Processing the Death of My Father


The wind howled, whipping through the trees, an angry beast demanding the boughs groan and bend under its fury. Inside, the monster known as cancer was claiming yet another precious life. Mother and daughter watched over him, calming him to the best of their ability. Pain meds took fifteen minutes to administer, and what a fight it had been, resigning to blowing in his face to force a swallow—much like one did for an infant. Speech no longer intelligible, making communication that of reading body language. Though control over his body was no longer his either.


His wife of forty-eight years was exhausted. This turn of events taking everyone by surprise. Only two short weeks earlier he wanted to fight this giant. Sure, the doctors had told him he only had four to six months left, but that wasn’t stopping any of us. Only two months had passed since the diagnosis, and while traditional medicine couldn’t help, we were all willing to try alternative. But all of that changed about week after I arrived with my children in tow. All we could do was love on him as this brave warrior laid down his sword and let God take him home.


The night he passed away vividly dances in my mind. Still so much to process after nearly a month has gone by. We buried him the day before Thanksgiving. Being a Christian family with strong faith doesn’t ease the pain and heartbreak, but it does bring you to humble awareness of just how fragile life truly is and how we really aren’t masters of our lives. Nor does it erase how one person touches so many. The reminder lovingly demonstrated before our eyes.


All day family and friends had filtered in to say goodbye. Hymns were sung, even a choir came by. Phone calls came in from those who couldn’t get there in time. Prayers said, hugs and tears, even laughter. His sense of humor was incredible and all of us benefited from that gift.


The wind had sent something into the window, sounding a lot like gravel pinging the glass, waking me from a moment of rest. By two in the morning, one of my cousins sent a text telling him how much he meant to her. Dad’s moaning was loud and I knelt beside him, held his hand and read the message from niece to beloved uncle. Mom woke to my voice, tears mixed with a smile. For the next four hours, we did all we knew to do to love on him, talk to him, pray over him. Every now and then, a heavily slurred “help me” was audible from him. It took us a while to realize he wasn’t talking to us, he was praying one of the most powerful prayers. One by one we were watching each organ, each system shut down. He grew more and more agitated. His lungs filling with fluid was loud and unmistakable that the end was near. We put on a CD of his favorite Gospel songs and after a couple of minutes of extreme flailing he settled. A peace came over him and that pitiful wet balloon sound silenced. He was still breathing, so we stepped no more than two feet from him to talk.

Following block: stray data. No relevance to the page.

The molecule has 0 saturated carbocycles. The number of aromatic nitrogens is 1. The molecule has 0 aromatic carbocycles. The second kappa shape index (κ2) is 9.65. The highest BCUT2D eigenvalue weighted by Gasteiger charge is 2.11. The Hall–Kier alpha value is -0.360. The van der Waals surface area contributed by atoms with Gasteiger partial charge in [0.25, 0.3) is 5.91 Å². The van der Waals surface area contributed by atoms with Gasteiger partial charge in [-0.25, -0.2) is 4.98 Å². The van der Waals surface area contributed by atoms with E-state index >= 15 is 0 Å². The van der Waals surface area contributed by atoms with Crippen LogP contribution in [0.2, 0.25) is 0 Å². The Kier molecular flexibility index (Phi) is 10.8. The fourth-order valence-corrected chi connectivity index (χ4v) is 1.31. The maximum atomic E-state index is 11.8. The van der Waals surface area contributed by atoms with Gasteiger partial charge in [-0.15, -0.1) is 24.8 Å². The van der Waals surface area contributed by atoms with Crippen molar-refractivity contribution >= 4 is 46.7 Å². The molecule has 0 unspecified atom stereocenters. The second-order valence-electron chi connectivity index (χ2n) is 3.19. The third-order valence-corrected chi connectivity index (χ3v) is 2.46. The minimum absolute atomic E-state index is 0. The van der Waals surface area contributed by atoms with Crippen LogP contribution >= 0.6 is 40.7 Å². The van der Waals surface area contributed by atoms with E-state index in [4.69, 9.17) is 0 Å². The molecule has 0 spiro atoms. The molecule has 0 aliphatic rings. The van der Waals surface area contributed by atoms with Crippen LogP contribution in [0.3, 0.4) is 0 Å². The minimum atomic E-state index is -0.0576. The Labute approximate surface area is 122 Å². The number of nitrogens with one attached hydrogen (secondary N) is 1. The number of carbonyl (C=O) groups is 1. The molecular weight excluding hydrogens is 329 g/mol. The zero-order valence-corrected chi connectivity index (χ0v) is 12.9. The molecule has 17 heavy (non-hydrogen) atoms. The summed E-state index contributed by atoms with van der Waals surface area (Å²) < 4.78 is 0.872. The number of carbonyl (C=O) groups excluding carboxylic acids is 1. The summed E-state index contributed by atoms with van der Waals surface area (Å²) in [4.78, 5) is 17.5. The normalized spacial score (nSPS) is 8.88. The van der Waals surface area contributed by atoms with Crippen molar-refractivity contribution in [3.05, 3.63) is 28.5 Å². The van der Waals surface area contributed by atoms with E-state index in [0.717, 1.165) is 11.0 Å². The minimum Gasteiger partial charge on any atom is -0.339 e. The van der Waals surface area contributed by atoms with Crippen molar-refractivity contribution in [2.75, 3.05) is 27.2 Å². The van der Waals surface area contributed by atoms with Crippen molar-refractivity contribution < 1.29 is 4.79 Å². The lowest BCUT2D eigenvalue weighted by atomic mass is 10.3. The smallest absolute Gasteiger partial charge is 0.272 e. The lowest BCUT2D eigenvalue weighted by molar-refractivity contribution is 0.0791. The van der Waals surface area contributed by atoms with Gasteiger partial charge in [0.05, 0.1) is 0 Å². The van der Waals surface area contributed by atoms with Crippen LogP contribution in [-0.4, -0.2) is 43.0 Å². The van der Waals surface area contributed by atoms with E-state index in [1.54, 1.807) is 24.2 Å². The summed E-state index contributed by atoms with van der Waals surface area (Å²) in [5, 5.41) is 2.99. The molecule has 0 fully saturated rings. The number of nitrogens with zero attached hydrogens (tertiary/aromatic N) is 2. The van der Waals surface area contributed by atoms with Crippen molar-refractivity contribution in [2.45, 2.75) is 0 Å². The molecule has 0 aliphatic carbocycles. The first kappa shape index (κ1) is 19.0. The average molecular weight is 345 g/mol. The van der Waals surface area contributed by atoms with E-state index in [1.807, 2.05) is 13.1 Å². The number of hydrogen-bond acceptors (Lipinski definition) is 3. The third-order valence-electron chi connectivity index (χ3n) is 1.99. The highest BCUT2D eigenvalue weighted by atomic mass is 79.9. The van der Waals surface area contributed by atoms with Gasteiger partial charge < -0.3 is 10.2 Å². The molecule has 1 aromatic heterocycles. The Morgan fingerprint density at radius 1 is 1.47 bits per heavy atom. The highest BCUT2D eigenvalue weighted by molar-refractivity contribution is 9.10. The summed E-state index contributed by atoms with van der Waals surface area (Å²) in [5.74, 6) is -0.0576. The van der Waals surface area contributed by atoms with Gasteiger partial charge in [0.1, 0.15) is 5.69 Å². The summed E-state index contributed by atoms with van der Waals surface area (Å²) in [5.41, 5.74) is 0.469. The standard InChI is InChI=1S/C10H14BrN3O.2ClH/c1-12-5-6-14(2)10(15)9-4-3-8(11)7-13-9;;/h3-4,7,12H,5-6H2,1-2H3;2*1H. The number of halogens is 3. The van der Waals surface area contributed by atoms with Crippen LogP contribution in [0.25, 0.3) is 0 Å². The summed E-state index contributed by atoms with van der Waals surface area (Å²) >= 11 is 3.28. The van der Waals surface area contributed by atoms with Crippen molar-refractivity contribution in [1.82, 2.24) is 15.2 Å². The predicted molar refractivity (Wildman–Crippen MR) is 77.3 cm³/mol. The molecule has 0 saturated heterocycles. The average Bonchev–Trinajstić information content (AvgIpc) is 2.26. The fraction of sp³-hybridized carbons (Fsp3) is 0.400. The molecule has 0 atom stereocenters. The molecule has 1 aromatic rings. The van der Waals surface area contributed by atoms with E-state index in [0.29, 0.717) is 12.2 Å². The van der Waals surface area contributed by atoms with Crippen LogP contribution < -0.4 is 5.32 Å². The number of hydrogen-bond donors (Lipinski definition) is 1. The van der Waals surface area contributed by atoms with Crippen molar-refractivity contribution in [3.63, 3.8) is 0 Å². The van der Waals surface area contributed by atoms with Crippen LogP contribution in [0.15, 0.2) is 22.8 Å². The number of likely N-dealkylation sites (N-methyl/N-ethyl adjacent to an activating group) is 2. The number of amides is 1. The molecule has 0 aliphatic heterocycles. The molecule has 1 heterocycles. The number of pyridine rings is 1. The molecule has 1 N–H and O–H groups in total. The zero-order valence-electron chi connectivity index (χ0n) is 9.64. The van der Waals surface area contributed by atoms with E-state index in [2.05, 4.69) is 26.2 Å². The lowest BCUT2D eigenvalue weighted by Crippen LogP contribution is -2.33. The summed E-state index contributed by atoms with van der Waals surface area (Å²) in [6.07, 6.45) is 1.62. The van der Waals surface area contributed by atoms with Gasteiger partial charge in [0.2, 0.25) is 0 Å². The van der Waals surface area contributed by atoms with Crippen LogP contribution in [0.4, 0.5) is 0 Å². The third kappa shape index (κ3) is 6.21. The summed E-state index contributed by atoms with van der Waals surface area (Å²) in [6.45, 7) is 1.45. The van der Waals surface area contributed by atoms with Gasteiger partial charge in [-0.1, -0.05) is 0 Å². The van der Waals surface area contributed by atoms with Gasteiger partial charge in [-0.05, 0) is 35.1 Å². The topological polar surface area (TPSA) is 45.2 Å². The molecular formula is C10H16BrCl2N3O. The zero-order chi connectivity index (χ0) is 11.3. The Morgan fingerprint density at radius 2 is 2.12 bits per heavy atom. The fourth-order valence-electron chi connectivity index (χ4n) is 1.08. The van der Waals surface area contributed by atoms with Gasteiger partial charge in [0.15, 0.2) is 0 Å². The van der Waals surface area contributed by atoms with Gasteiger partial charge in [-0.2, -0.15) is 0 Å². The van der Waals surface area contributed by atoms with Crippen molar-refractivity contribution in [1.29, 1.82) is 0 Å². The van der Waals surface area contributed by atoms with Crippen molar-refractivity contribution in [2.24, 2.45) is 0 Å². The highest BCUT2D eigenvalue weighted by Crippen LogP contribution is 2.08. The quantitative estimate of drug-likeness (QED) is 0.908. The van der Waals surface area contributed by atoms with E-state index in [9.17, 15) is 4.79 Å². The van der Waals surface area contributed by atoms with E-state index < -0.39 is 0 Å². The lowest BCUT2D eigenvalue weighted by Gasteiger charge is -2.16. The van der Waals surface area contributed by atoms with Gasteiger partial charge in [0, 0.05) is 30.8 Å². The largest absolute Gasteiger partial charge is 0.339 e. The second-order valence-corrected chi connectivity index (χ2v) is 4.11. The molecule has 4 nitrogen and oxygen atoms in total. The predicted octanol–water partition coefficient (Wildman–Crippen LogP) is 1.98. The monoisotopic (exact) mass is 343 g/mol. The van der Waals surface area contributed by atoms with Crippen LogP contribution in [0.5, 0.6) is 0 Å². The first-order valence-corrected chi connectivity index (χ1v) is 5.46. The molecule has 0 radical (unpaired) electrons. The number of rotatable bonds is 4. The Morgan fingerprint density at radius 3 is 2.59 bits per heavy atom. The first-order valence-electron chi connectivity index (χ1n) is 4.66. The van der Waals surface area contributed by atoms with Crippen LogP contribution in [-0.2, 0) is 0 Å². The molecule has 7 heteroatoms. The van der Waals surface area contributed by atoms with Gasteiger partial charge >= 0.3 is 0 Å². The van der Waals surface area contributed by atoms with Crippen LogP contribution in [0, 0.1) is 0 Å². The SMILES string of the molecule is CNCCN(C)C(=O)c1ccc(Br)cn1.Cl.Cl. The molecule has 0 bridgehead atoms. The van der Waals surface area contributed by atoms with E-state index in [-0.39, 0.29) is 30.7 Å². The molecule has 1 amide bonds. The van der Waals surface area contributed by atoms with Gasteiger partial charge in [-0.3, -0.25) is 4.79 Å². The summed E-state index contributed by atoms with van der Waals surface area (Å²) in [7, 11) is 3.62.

After several minutes, Mom glanced over at him and screamed. The sight was too disturbing for her. Grabbing some sponges and paper towels to clean up the dark liquid leaking from my dad’s mouth, I did my best to give her those last few moments. His breathing had stopped, his eyes glassy, but as I was given the honor of taking care of this last thing for my dad, I saw the final beats of his heart.


Daddy went to be with Jesus that morning. No more pain. No more suffering. My heart may be forever broken, but It is only goodbye for now.

About Lora Ann

Lora is a Missouri native who relocated to California as a teen. She spent several years as an international flight attendant for a major airline, before taking on her greatest job ever, a stay-at-home mom. Now she resides in Kentucky with her family, and has taken on her newest adventure, writing.
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2 Responses to Processing the Death of My Father

  1. Doris says:

    Exquisitely beautiful sweet sister. Beauty from ashes.

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